Canada and the United States: Ambivalent Allies


387 pages
Contains Photos, Illustrations, Maps, Bibliography, Index
ISBN 0-7735-1208-X
DDC 303.48'271073




Reviewed by Olaf Uwe Janzen

Olaf Uwe Janzen is an associate professor of history at Sir Wilfred
Grenfell College at the Memorial University of Newfoundland.


This survey of the Canadian-American relationship from 1775 to 1992
presents a familiar theme with a mildly revisionist approach. The
authors claim that the congeniality and the “special” character of
the relationship has been overstressed, and take as a fundamental maxim
of international relations the position that “nations have no friends,
only interests.” They thus emphasize the one-sidedness of the
Canadian-American relationship, which accounts for general American lack
of interest in Canada (except on those occasions when Canada manages, by
design or accident, to intrude on the American consciousness) as well as
the undercurrent in Canada of fear and resentment toward the United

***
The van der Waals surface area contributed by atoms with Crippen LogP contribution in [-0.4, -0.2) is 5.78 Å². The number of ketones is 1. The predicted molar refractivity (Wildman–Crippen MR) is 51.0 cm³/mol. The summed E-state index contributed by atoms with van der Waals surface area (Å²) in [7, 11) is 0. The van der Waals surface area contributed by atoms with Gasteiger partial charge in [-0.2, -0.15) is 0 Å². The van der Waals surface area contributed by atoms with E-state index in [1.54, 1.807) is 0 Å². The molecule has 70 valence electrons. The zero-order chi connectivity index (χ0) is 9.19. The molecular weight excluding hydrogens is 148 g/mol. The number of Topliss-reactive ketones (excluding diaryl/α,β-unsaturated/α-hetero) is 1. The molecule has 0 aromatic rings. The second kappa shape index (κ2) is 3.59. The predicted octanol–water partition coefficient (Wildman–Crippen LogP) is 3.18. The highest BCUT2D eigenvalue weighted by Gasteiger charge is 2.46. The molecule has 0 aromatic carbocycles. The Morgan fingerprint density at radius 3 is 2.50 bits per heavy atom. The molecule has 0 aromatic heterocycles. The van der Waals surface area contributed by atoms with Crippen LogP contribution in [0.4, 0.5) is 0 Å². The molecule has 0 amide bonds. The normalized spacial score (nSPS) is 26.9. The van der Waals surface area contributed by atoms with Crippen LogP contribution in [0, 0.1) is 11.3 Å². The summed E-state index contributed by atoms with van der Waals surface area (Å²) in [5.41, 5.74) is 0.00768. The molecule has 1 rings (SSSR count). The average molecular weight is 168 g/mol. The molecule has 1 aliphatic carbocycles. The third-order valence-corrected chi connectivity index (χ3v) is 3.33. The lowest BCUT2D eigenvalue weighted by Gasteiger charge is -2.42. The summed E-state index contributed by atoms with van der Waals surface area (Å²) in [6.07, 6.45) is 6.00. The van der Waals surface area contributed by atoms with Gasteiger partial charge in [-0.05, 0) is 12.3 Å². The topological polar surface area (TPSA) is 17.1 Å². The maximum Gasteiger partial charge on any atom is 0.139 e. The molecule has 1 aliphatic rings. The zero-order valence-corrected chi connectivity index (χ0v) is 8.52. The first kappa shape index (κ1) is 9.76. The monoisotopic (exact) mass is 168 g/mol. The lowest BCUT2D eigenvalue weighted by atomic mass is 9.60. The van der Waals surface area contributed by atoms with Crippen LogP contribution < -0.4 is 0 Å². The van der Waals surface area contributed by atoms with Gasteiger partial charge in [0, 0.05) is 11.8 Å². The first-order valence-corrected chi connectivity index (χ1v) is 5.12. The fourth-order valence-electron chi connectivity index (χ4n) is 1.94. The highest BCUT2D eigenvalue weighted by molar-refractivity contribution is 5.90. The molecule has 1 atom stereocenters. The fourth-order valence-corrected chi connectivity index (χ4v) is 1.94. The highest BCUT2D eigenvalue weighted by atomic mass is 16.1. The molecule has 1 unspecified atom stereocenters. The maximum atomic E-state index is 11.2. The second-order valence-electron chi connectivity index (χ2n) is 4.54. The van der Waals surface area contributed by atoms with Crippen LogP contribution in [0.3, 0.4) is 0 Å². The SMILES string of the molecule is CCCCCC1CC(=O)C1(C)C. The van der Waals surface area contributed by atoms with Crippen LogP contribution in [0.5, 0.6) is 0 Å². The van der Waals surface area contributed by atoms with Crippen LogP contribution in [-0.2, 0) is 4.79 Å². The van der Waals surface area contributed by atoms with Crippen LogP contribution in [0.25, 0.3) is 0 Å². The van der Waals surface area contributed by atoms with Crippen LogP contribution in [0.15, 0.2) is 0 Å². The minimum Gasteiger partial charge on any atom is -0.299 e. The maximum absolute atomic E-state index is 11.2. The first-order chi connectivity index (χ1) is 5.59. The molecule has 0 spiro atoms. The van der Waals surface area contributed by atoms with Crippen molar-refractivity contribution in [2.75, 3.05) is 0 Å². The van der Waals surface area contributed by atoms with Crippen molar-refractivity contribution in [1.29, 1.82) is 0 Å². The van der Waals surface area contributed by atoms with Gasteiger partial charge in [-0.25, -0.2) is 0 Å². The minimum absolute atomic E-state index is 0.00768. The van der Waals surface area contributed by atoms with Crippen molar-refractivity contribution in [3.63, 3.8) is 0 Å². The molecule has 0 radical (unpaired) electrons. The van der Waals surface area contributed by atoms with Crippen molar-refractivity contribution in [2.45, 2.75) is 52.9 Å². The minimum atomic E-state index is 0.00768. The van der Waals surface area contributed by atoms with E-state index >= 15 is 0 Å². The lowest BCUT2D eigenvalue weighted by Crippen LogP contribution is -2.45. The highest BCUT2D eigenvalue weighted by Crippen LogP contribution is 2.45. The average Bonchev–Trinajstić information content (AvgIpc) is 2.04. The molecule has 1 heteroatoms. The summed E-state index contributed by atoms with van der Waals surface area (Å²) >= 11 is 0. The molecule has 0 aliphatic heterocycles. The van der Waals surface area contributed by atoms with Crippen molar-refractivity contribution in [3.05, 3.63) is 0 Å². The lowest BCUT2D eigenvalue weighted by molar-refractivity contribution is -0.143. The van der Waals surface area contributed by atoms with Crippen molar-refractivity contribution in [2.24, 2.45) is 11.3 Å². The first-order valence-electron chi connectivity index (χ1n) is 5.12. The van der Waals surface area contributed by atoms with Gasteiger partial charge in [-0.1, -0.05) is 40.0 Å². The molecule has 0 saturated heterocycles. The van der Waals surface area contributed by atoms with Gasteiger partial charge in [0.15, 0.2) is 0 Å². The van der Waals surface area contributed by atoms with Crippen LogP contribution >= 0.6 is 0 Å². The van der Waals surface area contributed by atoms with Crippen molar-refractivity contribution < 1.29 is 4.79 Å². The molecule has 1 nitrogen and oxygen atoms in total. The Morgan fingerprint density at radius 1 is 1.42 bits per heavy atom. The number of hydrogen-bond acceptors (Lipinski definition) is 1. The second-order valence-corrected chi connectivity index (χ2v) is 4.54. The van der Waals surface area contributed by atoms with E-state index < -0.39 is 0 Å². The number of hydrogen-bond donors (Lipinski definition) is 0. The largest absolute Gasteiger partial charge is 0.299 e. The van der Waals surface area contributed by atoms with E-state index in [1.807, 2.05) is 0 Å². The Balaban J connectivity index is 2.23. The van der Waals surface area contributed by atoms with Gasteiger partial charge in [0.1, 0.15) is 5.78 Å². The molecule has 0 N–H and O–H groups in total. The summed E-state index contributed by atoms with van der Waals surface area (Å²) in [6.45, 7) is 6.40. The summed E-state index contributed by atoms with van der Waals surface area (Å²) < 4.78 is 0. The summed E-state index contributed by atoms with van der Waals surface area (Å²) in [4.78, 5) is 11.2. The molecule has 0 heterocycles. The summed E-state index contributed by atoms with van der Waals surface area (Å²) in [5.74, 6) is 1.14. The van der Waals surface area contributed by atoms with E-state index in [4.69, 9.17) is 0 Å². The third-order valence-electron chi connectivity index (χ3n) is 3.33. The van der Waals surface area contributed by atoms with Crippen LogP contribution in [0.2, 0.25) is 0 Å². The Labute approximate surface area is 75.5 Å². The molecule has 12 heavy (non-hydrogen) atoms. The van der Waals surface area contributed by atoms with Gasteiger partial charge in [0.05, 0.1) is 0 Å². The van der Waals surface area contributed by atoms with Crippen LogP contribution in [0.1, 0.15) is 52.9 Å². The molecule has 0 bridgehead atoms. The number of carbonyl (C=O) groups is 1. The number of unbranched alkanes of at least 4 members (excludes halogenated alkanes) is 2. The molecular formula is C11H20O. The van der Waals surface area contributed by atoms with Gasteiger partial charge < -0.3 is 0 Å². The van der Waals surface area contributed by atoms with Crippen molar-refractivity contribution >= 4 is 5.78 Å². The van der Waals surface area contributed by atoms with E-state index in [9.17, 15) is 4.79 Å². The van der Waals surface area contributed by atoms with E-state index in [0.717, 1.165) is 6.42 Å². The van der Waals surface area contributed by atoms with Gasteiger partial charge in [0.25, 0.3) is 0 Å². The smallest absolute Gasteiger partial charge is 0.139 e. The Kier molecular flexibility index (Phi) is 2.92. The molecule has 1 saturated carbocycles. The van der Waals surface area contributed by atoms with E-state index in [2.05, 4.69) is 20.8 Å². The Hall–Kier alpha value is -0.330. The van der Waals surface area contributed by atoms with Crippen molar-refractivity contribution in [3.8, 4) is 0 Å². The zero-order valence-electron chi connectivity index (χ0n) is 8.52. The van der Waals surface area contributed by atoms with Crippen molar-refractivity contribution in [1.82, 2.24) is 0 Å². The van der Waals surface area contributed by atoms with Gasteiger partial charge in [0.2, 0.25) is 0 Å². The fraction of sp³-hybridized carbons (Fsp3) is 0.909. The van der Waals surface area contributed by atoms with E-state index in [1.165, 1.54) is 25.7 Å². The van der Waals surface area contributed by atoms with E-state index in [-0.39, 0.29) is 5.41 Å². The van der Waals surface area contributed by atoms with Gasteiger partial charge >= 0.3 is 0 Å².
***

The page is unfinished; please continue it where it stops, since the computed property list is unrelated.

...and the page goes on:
To develop their interpretation, the authors claim to stress the
context of American domestic and foreign policies. In truth, however,
the focus tends to be on Canada; the profound social, economic, and
political changes in the United States in its first 200 years are less
thoroughly sketched in. Notwithstanding its revisionist tone, this book
is traditional in its approach. Like most survey texts, this one is
organized chronologically and is heavily dependent on secondary
literature. This occasionally leads to the reinforcement of clichés,
rather than a revision; Canada’s contribution to the Battle of the
North Atlantic during World War II and its acquisitiveness toward
Newfoundland are both overstated. The attention given to Ottawa and
Washington is also traditional. Occasionally there are allusions to the
complexities imposed on the national governments by the federal
character of both states (e.g., Alberta’s conflict with Ottawa over
Canada’s energy policies in the 1970s and 1980s, or Jimmy Carter’s
frustration during his single-term presidency by the lack of
Congressional support for his policies). Generally, however, all
developments unfold on a national stage, and the opportunity to analyze
the capacity of individual regions, states, or provinces to affect
national policies is declined. These, however, are minor complaints. As
an undergraduate teaching text that is readable, current,
thought-provoking, and thorough, Canada and the United States:
Ambivalent Allies is excellent.


Thompson, John Herd, and Stephen J. Randall., “Canada and the United States: Ambivalent Allies,” Canadian Book Review Annual Online, accessed April 16, 2024,